[Python-ideas] Break the dominance of boolean values in boolean context

Guido van Rossum guido at python.org
Thu Sep 15 16:59:58 CEST 2011

On Wed, Sep 14, 2011 at 9:22 PM, Greg Ewing <greg.ewing at canterbury.ac.nz> wrote:
> On 14/09/11 05:56, Guido van Rossum wrote:
>> I think I just mentioned one (turning 'if not' into a jump). Anyway,
>> I'm glad to reject the PEP for the reason that I like the status quo
>> just fine.
> Did you see the comment I made concerning jump optimizations?
> (Briefly, I don't think it would do any harm to keep performing
> this optimization, since it wouldn't affect any of my intended
> use cases.)
>> Also, after reading the PEP from beginning to end ... I think the
>> offered API is too complicated to be of much use.
> There's a bit more machinery involved than there is with the
> other operators, but I believe that any given use cases will
> usually only *use* part of it. In particular, a system for
> building parse trees only needs to implement the 2-operand
> methods, which is no more complicated than overriding any of
> the existing operators.
> If it would help, I could provide a couple of fully-worked
> examples, so you can see how complicated (or not) it would be
> to use in practice.
> There's also the possibility of simplifying the API if it's
> considered that some of it will *never* be used, e.g. by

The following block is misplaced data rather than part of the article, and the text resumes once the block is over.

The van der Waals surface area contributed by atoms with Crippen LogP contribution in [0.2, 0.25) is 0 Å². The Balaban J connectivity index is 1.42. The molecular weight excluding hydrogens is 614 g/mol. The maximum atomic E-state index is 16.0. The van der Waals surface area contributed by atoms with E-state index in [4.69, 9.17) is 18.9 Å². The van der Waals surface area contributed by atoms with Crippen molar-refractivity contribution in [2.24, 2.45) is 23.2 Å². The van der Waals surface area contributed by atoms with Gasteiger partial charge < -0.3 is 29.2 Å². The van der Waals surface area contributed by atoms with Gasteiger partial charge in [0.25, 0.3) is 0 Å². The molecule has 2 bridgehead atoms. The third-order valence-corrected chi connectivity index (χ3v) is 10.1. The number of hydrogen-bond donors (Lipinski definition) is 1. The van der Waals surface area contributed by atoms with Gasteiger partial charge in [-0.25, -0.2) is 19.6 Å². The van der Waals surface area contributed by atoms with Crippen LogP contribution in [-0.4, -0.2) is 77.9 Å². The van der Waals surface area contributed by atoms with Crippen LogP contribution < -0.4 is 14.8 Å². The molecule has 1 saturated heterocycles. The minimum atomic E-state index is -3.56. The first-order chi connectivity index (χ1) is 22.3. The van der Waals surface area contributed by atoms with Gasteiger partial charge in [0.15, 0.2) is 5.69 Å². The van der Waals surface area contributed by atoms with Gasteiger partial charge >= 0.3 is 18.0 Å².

> eliminating the machinery for custom short-circuiting.
>> Certainly the NumPy folks have
>> repeatedly claimed that they are fine with the status quo.
> NumPy is not the only use case by a long shot. The main reason
> I want it is for expressing database queries. You only have to
> look at the contortions that things like Django have to go
> through to wonder whether there's a better way.
> Apologies if I appear to be flogging a resting equine here. If
> you really don't want to think about it any more, I'll shut up.
> But if it's going to be rejected, I'd prefer it to be rejected
> for genuine reasons rather than FUD.

Actually, accepting or rejecting a PEP is always a matter of gut
feelings. Usually there's no hard argument that can be made about the
benefits for the language (a few use cases are easier to write, some
bugs are avoided) vs. the downsides (some users will be confused, some
bugs will occur, docs have to be updated, the compiler and runtime
will be a little more complex, the generated code may be a little bit
bulkier, etc.).

It's hard to weigh these, so please don't call it FUD, and be glad
it's not your responsibility to decide.

That said, having just implemented a query engine
I appreciate the pain for that particular use case and will hold off
until I've seen your examples.

--Guido van Rossum (python.org/~guido)

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